Restaurant Review: P’tit Louis Bistro

P’tit Louis Bistro Sends You To Paris For A Night

Hosho McCreesh
4 min read
La Belle Vie!
Filet de salmon (Eric Williams Photography)
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If, indeed, Paris is a moveable feast, then certainly portions of the City of Lights have taken up residence in Albuquerque. The influence of French cooking on any robust dining scene would be hard to overestimate, and Duke City’s is no different—with fare to be found citywide. Of course, that can make it hard for the best to stand out. For P’tit Louis Bistro, the approach is to stay passionate about the venerated tradition of it all—and Albuquerque is the better for it.

Tucked back off the main stomping grounds of Nob Hill, P’tit Louis Bistro is simple and elegant, while still something of a secret. And while the wanton and kinetic energy of Les Années Folles would be impossible to recreate, P’tit Louis Bistro is content with an intimate and inviting space that harkens back to Paris between the wars, an exacting menu and as patient and decadent a dining experience as you can find in town.

For starters, I’d recommend a Thursday night dinner. Not only is the foot traffic a touch lighter on average, it’s also the first night of each week that they offer bluepoint oysters on the half shell ($15 for a half dozen), flown in fresh from the East Coast. As with most top-notch seafood, there’s nothing especially strong or "fishy" about these sumptuous delights. Served on a bed of crushed ice with half a lemon, they offer up just the requisite brine but are otherwise as approachable as a scallop dish. Try as I might, I couldn’t pick between the two sauces they served alongside—one a bright horseradish-forward cocktail style sauce, the other thick with chopped shallots and fresh herbs. The soupe à l’onion gratinée (French onion soup, $8.50)—to my thinking, a bellwether dish for any French restaurant—is one of my favorites in town. The broth is deep and rich with the bouillon and sherry, layers of silky onions and a sturdy hunk of bread all smothered by a melt of luscious gruyère. It’s a dish for three of our four seasons, and exactly the thing for a cool, blustery evening stroll.

For dinner proper, again you’ll find a familiar cast of characters, but executed with excellent ingredients and precision of technique. The filet mignon ($28 + sautéed mushrooms $2) is suggested at medium rare, and is a fine cut of meat. It comes pan-seared to temperature and lightly basted in butter and herbs. It’s everything you want in a steak, and can easily stand toe-to-toe with similar offerings citywide. The buttery mushrooms melt into each bite, and on the side is a clutch of asparagus plus an architectural au gratin potato which, despite being a touch one-note this time, is usually a stand out. In short, exactly what you’d expect from this classic cut. The magret de canard (duck breast, $28) is that delightful protein-and-fruit pairing of earthy, rich roasted duck and the bright tang of bing cherries. The breast is served sliced on the bias, over the sauce alongside that same au gratin potato, and some al dente green beans.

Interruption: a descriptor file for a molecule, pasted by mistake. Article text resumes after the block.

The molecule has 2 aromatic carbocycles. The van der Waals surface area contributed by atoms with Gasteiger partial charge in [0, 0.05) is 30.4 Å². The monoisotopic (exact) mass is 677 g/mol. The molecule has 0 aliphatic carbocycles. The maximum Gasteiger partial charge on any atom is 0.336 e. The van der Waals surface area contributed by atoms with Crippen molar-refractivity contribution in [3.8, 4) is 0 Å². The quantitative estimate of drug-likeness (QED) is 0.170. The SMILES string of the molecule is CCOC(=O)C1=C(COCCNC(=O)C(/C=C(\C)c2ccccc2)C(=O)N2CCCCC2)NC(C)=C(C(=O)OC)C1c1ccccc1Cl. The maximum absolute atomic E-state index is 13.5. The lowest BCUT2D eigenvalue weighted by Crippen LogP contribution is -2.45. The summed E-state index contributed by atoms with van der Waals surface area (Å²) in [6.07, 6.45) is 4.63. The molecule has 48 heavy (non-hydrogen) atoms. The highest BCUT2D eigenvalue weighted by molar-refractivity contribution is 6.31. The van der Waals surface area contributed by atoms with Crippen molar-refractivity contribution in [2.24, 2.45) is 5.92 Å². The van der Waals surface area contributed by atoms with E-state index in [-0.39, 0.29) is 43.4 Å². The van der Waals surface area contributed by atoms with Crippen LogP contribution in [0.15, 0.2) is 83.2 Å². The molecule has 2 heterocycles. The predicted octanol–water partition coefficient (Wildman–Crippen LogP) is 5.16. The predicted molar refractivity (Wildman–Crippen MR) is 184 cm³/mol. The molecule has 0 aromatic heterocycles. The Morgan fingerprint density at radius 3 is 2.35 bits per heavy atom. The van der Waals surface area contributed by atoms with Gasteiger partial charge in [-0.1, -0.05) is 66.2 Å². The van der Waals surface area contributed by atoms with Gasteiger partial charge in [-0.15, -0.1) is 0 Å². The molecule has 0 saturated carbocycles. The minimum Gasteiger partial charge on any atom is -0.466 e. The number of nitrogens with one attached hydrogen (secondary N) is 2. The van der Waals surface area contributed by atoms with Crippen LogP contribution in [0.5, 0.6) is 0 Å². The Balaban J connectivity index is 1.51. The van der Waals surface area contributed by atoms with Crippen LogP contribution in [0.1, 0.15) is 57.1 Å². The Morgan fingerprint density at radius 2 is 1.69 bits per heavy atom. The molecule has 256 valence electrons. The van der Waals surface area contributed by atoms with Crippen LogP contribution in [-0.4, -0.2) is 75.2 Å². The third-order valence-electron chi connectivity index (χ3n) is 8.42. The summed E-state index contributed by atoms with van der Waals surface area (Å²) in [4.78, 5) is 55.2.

To wash it all down, I’d pick from their small, well-curated wine list of six whites and seven reds—all at various price points and featuring helpful hints for pairing. To accompany the filet and the duck, we went with a bottle of Michel Gassier’s Le Fervent Syrah ($45), a crisp and dry mineral-meets-fruit affair from the Rhone Valley with just enough glycerin to finish smooth. It found the fruit of the duck dish, and the pepper in the filet, but would probably drink too big for the seafood dishes.

For dessert, I went rogue and actually ordered the crème brûlée ($6.50). I rarely do so only because, like the onion soup, it’s a litmus test of a French restaurant for me, and many don’t measure up. It’s a simple dish in truth, and yet so many end up missing. P’tit Louis Bistro’s version is dense, and rich in vanilla, creamy with the perfect candied sugar on top, and I am proud to say, wholly up to snuff. I’d order it again in a snap.

Price-wise, I can’t say it’s a bargain—though they are certainly on par with quality and costs of similarly situated spots. It may well come down to a matter of choice. If you prefer traditional French over more experimental fusion or updated takes on the cuisine, then you’ll find plenty to love. For a special occasion, a date or even just to treat yourself, you’ll find a comfortable spot, subtle and refined, and an enjoyable meal all around. And how better to remind ourselves that living well is truly one of life’s great mysteries solved!

P'tit Louis Bistro

3218 Silver Ave. SE



Lunch: Thurs-Sat 11am-2:30pm

Dinner: Tues-Sat 5-10pm

Brunch: Sat-Sun 11am-2:30pm

Alibi Recommends: Traditional French dishes done well, but make sure you try the oysters on the half-shell, the soupe à l'onion gratinée, and save room for the crème brûlée!

Vibe: Get misty-eyed in a cozy, ‘20s-Paris-like feast for the senses.

La Belle Vie!

Oysters on the half shell

Eric Williams Photography

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